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Key Challenge to ObamaCare’s Constitutionality Advances

In Florida, a federal judge has ruled that a high-profile challenge to ObamaCare’s constitutionality — filed by the state of Florida, 20 others states, and the National Federation of Independent Business — will be allowed to proceed. The Obama administration had attempted to block the challenge, but District Court Judge Roger Vinson has ruled that the plaintiffs have standing, their claims have merit, and the case can advance.

Judge Vinson also ruled that the penalty associated with ObamaCare’s highly unpopular individual mandate — the mandate that citizens obtain federally approved health insurance — isn’t a tax. Thus, the judge wrote, “The defendants may not rely on Congress’s taxing authority under the General Welfare Clause to try and justify the penalty after-the-fact,” but rather must rely on “the Commerce Clause power.”

Replying to the Obama administration’s fallback request that the case be dismissed on the grounds that Congress clearly has the power under the Commerce Clause to issue the mandate (or so the administration claims), Judge Vinson wrote, “At this stage in the litigation, this is not even a close call”; there are clearly grounds to proceed. Vinson explained that “the Commerce Clause and Necessary and Proper Clause have never been applied in such a manner before.” He added, “The power that the individual mandate seeks to harness is simply without prior precedent.”

Thus, the Obama administration is now batting 1-for-3 in its efforts to get constitutional challenges to ObamaCare dismissed. In August, a federal judge ruled that a suit by the state of Virginia could proceed. Last week, a federal judge in Michigan ruled that another suit, by private parties, could not. In the Michigan case, the New York Times reports, “The judge wrote that the challenge … ‘arguably presents an issue of first impression,’ meaning it would be the first time the courts had considered it.” Yet the judge, somewhat inexplicably, saw no reason why the courts should consider it further.

Beyond the challenge to the individual mandate’s constitutionality, another part of the Florida case will go forward as well: the claim that ObamaCare “coerces and commandeers the states with respect to Medicaid.” Judging by the opinion, however, this claim seemingly advanced by the skin of its teeth and has far less chance of future success. In addition, four claims made by the plaintiffs were denied, including one rather disturbing one: that the individual mandate violates the Fifth Amendment guarantee that no one shall “be deprived of life, liberty, or property, without due process of law.” Whatever one thinks of ObamaCare’s substance (and few think less of it than I do), nothing about the fundamental process of law was violated by its passage (despite the exceptional level of unseemly deal-cutting involved) — and as Judge Vinson rightly noted, in quoting from Ferguson v. Skrupa (1963), judges have no business holding laws unconstitutional simply because “they believe the legislature has acted unwisely.”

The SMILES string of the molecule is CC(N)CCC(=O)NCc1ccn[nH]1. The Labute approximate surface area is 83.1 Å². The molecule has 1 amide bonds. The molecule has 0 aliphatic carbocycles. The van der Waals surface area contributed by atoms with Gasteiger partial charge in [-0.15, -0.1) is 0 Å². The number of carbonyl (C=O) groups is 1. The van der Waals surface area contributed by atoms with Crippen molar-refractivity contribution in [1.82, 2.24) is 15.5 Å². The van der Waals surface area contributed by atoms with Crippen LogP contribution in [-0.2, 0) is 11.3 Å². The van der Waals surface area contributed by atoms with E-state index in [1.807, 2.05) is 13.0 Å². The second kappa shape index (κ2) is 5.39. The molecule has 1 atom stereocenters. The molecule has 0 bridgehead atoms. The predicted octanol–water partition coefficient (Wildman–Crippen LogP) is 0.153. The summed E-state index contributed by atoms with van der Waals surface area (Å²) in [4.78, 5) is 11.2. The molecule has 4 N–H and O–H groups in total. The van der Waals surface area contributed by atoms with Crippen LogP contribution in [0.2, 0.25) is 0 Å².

In keeping with the typical wordiness of modern judicial pronouncements, the Florida opinion spans 65 pages. The Marshall Court (1801-35), led by the great chief justice and Revolutionary War veteran John Marshall, never issued a 65-page opinion in its entire 35-year run. Then again, the Marshall Court never had to confront a 2,700-page “law.”

As Charles Kesler has observed, “Sometimes the most obvious derangements of our politics are staring us in the face but we don’t see them” — like “calling this voluminous monstrosity a bill.” He adds, “In the old days,” nearly 3,000 pages “would have constituted a whole code of laws.” Indeed, the entire text of the Judiciary Act of 1789 — the first line of which is, “An Act to establish the Judicial Courts of the United States” (the Constitution created only the Supreme Court and left it to Congress to decide the rest) — is only a little over 8,500 words. That’s about three words for every one page of ObamaCare. So perhaps Judge Vinson’s verbosity is largely justified.